“But then, it becomes a moral discussion about what one person’s life is worth. At what cost are we allowed to change the world for the better? Because surely, to be able to achieve that, there will of course be some bumps in the road ahead. But if his experiment succeeds, it will eventually lead us to this perfect situation, where we can all live in harmony [if the drugs work].

Teller (left) and Smollett at a screening in New York.

Teller (left) and Smollett at a screening in New York.

“Abnesti is a complicated individual. He’s highly intelligent, but he’s also somewhat ‘on the spectrum’ … there’s a lack of empathy. He may have that deepest understanding of people on an emotional level, but it’s anchored on a scientific point of view. Also, there’s a kind of ruthlessness in his endeavor as far as what he thinks he’s going to achieve. He believes that it is for the greater good.”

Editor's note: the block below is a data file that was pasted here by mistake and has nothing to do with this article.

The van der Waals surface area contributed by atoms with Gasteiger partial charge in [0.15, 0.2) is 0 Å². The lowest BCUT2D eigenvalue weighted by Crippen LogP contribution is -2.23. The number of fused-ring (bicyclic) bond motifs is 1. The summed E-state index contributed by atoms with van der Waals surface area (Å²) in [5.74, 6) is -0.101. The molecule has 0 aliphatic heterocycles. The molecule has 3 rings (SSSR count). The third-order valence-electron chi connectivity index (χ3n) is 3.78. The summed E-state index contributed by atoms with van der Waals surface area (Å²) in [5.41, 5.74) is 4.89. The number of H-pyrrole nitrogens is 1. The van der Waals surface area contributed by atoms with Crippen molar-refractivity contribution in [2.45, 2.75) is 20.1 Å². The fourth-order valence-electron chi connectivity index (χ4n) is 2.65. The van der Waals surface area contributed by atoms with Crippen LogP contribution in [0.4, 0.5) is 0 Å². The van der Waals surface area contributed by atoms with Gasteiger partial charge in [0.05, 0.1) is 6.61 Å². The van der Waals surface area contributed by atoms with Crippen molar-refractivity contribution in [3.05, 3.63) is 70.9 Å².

Giving Abnesti’s polarizing actions some added tension is Jeff’s increasing reluctance and waning enthusiasm for the experiment.

‘Relevant commentary’

“Jeff has been in this facility for some time now,” noted Miles. “If he’s not Patient Zero, he’s probably Patient 1, 2 or 3, so he’s been in the program for a very long time. Because of that, he’s developed a closer relationship with Abnesti more than the other inmates.

“But Jeff, as well as the other inmates, are there for a reason. What’s wonderful about this story—and all the great sci-fi stories out there—is that, as Jurnee mentioned, it could already happen in the not-so-distant future.

“It gives a relevant commentary on prison reform … on what we can do to our inmates and how they’re treated. Do we treat them like dogs or animals just to keep them off the streets? Or are we actually trying to make them think about what they did and, hopefully, incorporate them back into the world as better people?